Turquoise-browed Motmot (Eumomota superciliosa)Spanish name: Momoto Cejiceleste, Pajaro Bobo
About The Turquoise-browed Motmot
Within its range, this species of motmot can survive in a variety of habitats, but it prefers tropical deciduous and tropical evergreen gallery forest. It may also be found in forest edges and mangroves; savanna trees and thickets, particularly during the wet season; and dry open regions.
The Turqoise-browed ranges from southeast Mexico to Costa Rica. It is common all year in the lowlands of the northern Pacific slope up to 800 m, and occasionally seen in the Valle Central. It is found in the tropical dry forest of Guanacaste and northern Puntarenas. The larger, brighter Blue-crowned Motmot can be found at higher elevations and in wetter habitats, such as in Monteverde.
Santa Rosa National Park, Palo Verde National Park, Monteverde Cloud Forest Reserve.
One of the most striking avian profiles in Costa Rica belongs to the Turqoise-browed Motmot. Although this bird nests in burrows, it also perches in plain view on telephone wires or fence posts next to roads. Their rough, hoarse calls include a distinct honk and kawukawuk.
The Turquoise-browed is small for a motmot, but its body is covered in color and pattern.
Besides the motmot's typical black mask around the eyes, the Turqoise-browed also has black and turquoise streaks on its face and throat. Its head and breast are olive green, but the back and underside are rufous, the underside a shade lighter. This motmot's shape is distinct due to its two long tail feathers that have racket-tips at the end of long bare shafts. This feather shape is not genetic, but instead develops as the weaker middle portion of the feather is rubbed off against branches or other objects.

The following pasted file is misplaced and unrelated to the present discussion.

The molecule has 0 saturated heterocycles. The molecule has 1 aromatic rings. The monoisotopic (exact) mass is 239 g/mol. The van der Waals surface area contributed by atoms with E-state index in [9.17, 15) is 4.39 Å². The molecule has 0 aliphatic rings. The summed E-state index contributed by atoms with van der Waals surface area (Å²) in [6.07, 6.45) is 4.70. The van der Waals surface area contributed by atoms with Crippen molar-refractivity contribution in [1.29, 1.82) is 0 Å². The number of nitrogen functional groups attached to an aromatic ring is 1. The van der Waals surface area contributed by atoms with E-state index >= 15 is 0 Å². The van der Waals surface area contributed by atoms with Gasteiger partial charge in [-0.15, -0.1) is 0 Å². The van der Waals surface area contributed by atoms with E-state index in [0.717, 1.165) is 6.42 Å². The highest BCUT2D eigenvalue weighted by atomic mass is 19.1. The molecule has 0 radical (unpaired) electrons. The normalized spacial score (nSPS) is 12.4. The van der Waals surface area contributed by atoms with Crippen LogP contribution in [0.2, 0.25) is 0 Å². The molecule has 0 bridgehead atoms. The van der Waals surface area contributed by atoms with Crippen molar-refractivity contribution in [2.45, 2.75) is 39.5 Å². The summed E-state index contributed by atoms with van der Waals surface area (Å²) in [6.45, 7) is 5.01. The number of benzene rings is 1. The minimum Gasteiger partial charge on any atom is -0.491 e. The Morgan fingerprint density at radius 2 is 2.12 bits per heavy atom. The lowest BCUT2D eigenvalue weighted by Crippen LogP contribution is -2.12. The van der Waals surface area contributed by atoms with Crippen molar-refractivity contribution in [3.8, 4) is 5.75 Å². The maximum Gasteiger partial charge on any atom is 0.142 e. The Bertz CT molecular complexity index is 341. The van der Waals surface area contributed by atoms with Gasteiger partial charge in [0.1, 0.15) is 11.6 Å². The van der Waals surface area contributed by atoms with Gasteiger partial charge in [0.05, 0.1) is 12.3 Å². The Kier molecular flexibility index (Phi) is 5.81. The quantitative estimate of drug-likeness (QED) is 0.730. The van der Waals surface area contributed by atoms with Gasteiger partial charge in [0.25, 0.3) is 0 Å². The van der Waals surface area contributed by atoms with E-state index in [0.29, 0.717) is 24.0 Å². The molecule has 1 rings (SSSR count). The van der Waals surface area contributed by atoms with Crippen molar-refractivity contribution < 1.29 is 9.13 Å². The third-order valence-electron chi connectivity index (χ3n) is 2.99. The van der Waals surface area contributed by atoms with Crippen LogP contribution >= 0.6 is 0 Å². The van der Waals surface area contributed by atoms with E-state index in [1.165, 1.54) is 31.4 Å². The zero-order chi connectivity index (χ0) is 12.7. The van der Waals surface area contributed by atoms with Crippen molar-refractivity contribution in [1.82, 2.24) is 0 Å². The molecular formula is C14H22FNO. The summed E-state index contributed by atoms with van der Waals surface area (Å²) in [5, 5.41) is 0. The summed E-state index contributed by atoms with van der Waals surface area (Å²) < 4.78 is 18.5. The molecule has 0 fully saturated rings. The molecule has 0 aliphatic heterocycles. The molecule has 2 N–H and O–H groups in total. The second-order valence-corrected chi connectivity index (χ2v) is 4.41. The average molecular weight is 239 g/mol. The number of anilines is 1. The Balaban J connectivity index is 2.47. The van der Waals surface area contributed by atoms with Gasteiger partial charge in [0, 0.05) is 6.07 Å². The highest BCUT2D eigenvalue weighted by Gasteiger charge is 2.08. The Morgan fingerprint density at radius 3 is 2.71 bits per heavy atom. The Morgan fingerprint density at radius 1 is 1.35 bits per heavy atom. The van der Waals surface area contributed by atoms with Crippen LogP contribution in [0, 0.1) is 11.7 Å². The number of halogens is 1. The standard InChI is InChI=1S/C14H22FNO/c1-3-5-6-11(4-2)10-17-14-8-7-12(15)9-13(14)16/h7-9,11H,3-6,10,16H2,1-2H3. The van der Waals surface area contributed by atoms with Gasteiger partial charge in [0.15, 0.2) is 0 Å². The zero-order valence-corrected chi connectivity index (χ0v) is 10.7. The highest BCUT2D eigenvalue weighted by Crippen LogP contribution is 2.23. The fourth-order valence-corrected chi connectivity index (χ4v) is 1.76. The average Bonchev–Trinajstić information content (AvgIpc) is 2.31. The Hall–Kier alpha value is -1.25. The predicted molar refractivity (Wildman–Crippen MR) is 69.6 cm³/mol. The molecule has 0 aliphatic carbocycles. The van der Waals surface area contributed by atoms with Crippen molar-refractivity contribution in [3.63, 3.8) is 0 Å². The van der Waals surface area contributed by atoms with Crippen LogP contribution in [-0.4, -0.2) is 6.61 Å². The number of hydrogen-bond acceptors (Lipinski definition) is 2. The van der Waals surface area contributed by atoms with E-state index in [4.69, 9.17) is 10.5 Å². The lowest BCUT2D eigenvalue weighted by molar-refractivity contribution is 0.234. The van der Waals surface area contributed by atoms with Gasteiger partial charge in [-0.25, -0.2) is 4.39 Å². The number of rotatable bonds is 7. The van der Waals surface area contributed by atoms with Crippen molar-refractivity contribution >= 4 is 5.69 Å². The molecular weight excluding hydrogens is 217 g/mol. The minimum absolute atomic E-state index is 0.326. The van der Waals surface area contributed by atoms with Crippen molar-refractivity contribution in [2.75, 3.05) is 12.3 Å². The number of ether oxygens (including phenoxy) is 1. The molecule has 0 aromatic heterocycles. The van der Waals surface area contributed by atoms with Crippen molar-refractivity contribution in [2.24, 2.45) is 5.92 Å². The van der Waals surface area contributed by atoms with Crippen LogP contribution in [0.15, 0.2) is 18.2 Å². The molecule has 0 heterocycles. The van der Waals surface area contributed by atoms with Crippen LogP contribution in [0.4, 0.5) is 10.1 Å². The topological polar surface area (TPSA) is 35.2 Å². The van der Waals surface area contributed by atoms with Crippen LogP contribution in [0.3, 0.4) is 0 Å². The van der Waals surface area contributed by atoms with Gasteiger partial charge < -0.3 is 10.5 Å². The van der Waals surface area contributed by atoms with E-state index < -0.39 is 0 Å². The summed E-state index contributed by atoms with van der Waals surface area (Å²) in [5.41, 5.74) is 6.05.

This bird digs burrows 0.6 to 2.5 m long that are 8 cm in diameter, often in the bank exposed next to a road or stream. A mating pair shares the work of excavating the burrow, incubating the 3 to 4 eggs, and feeding the young. Biologists have found that, without teaching, these birds avoid poisonous coral snakes, but not nonpoisonous ones that can serve as a meal.
When perched, motmots often swing their tails like pendulums; when they are sallying for food, they will sit quietly until they swiftly swoop onto their prey. On returning to their branch or other originally location, they beat the prey against the perch before swallowing it. This bird usually lives alone, in a pair, or in a family group.
The Turqoise-browed Motmots use their large powerful beaks to snatch ground prey such as large beetles, insects, and spiders, as well as small lizards and snakes. They also eat fruit and catch butterflies, bees, and dragonflies mid-flight.
This species of motmot weighs 60 to 65 g and is 34 cm long.
Janzen, Daniel H. Costa Rican Natural History. Chicago: University of Chicago Press, 1983.
Skutch, Alexander F. and F. Gary Stiles. A Guide to the Birds of Costa Rica. Utica: Cornell University Press, 1989.
Smith, S. M. in: Janzen, Daniel H. Costa Rican Natural History. Chicago: University of Chicago Press, 1983.
Stiles, F. G. in: Janzen, Daniel H. Costa Rican Natural History. Chicago: University of Chicago Press, 1983.
-Amy Strieter, Wildlife Writer